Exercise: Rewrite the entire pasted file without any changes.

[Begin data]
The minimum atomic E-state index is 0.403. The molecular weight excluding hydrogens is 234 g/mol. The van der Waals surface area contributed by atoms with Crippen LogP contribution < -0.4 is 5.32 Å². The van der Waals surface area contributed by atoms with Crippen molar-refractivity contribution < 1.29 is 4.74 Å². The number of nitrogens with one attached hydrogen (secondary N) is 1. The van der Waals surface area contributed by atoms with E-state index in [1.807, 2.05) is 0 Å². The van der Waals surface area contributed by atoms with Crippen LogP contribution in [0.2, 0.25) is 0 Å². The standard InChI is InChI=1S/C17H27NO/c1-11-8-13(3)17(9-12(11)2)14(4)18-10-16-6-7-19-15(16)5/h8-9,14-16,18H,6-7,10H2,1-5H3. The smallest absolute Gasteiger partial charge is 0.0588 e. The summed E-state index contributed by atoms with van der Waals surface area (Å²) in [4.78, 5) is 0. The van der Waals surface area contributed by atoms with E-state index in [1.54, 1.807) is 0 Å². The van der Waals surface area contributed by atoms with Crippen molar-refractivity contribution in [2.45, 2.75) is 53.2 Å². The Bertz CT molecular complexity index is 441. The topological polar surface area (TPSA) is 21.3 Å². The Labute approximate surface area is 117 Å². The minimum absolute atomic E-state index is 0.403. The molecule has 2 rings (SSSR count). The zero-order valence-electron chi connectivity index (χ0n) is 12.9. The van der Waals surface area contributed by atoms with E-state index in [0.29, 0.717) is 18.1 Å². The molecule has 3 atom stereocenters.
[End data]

The minimum atomic E-state index is 0.403. The molecular weight excluding hydrogens is 234 g/mol. The van der Waals surface area contributed by atoms with Crippen LogP contribution < -0.4 is 5.32 Å². The van der Waals surface area contributed by atoms with Crippen molar-refractivity contribution < 1.29 is 4.74 Å². The number of nitrogens with one attached hydrogen (secondary N) is 1. The van der Waals surface area contributed by atoms with E-state index in [1.807, 2.05) is 0 Å². The van der Waals surface area contributed by atoms with Crippen LogP contribution in [0.2, 0.25) is 0 Å². The standard InChI is InChI=1S/C17H27NO/c1-11-8-13(3)17(9-12(11)2)14(4)18-10-16-6-7-19-15(16)5/h8-9,14-16,18H,6-7,10H2,1-5H3. The smallest absolute Gasteiger partial charge is 0.0588 e. The summed E-state index contributed by atoms with van der Waals surface area (Å²) in [4.78, 5) is 0. The van der Waals surface area contributed by atoms with E-state index in [1.54, 1.807) is 0 Å². The van der Waals surface area contributed by atoms with Crippen molar-refractivity contribution in [2.45, 2.75) is 53.2 Å². The Bertz CT molecular complexity index is 441. The topological polar surface area (TPSA) is 21.3 Å². The Labute approximate surface area is 117 Å². The minimum absolute atomic E-state index is 0.403. The molecule has 2 rings (SSSR count). The zero-order valence-electron chi connectivity index (χ0n) is 12.9. The van der Waals surface area contributed by atoms with E-state index in [0.29, 0.717) is 18.1 Å². The molecule has 3 atom stereocenters.